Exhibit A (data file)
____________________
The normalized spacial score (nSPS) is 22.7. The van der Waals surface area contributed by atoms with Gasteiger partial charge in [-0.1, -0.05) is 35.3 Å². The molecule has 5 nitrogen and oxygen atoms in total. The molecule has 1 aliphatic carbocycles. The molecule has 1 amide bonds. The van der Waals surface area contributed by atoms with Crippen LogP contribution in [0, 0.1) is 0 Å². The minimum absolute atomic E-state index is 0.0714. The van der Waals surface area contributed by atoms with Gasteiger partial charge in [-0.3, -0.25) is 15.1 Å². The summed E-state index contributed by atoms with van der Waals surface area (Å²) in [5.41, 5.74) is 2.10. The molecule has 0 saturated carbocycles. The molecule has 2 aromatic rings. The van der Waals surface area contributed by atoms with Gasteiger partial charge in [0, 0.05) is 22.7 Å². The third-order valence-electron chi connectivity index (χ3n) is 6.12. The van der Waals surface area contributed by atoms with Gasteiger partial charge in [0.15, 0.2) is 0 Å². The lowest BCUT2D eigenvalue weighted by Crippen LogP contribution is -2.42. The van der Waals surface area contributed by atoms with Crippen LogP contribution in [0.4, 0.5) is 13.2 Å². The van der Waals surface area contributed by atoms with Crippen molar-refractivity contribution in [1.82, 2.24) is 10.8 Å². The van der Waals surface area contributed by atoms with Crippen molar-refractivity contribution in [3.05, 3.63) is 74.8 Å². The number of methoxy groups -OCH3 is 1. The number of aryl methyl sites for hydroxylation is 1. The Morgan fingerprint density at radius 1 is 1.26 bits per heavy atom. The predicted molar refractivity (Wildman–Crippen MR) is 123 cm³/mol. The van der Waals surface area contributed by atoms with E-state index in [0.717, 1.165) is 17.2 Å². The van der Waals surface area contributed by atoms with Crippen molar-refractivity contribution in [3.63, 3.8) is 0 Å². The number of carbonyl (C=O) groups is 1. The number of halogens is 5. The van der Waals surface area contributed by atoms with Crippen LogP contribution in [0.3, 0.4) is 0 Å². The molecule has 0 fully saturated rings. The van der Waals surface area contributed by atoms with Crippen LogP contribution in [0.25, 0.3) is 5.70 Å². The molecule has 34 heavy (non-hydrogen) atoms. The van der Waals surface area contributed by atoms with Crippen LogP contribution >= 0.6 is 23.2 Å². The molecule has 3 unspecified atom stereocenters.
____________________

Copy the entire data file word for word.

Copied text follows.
The normalized spacial score (nSPS) is 22.7. The van der Waals surface area contributed by atoms with Gasteiger partial charge in [-0.1, -0.05) is 35.3 Å². The molecule has 5 nitrogen and oxygen atoms in total. The molecule has 1 aliphatic carbocycles. The molecule has 1 amide bonds. The van der Waals surface area contributed by atoms with Crippen LogP contribution in [0, 0.1) is 0 Å². The minimum absolute atomic E-state index is 0.0714. The van der Waals surface area contributed by atoms with Gasteiger partial charge in [-0.3, -0.25) is 15.1 Å². The summed E-state index contributed by atoms with van der Waals surface area (Å²) in [5.41, 5.74) is 2.10. The molecule has 0 saturated carbocycles. The molecule has 2 aromatic rings. The van der Waals surface area contributed by atoms with Gasteiger partial charge in [0, 0.05) is 22.7 Å². The third-order valence-electron chi connectivity index (χ3n) is 6.12. The van der Waals surface area contributed by atoms with Gasteiger partial charge in [0.15, 0.2) is 0 Å². The lowest BCUT2D eigenvalue weighted by Crippen LogP contribution is -2.42. The van der Waals surface area contributed by atoms with Crippen LogP contribution in [0.4, 0.5) is 13.2 Å². The van der Waals surface area contributed by atoms with Crippen molar-refractivity contribution in [1.82, 2.24) is 10.8 Å². The van der Waals surface area contributed by atoms with Crippen molar-refractivity contribution in [3.05, 3.63) is 74.8 Å². The number of methoxy groups -OCH3 is 1. The number of aryl methyl sites for hydroxylation is 1. The Morgan fingerprint density at radius 1 is 1.26 bits per heavy atom. The predicted molar refractivity (Wildman–Crippen MR) is 123 cm³/mol. The van der Waals surface area contributed by atoms with E-state index in [0.717, 1.165) is 17.2 Å². The van der Waals surface area contributed by atoms with Crippen molar-refractivity contribution in [3.63, 3.8) is 0 Å². The number of carbonyl (C=O) groups is 1. The number of halogens is 5. The van der Waals surface area contributed by atoms with Crippen LogP contribution in [0.3, 0.4) is 0 Å². The molecule has 0 fully saturated rings. The van der Waals surface area contributed by atoms with Crippen LogP contribution in [0.25, 0.3) is 5.70 Å². The molecule has 34 heavy (non-hydrogen) atoms. The van der Waals surface area contributed by atoms with Crippen LogP contribution >= 0.6 is 23.2 Å². The molecule has 3 unspecified atom stereocenters.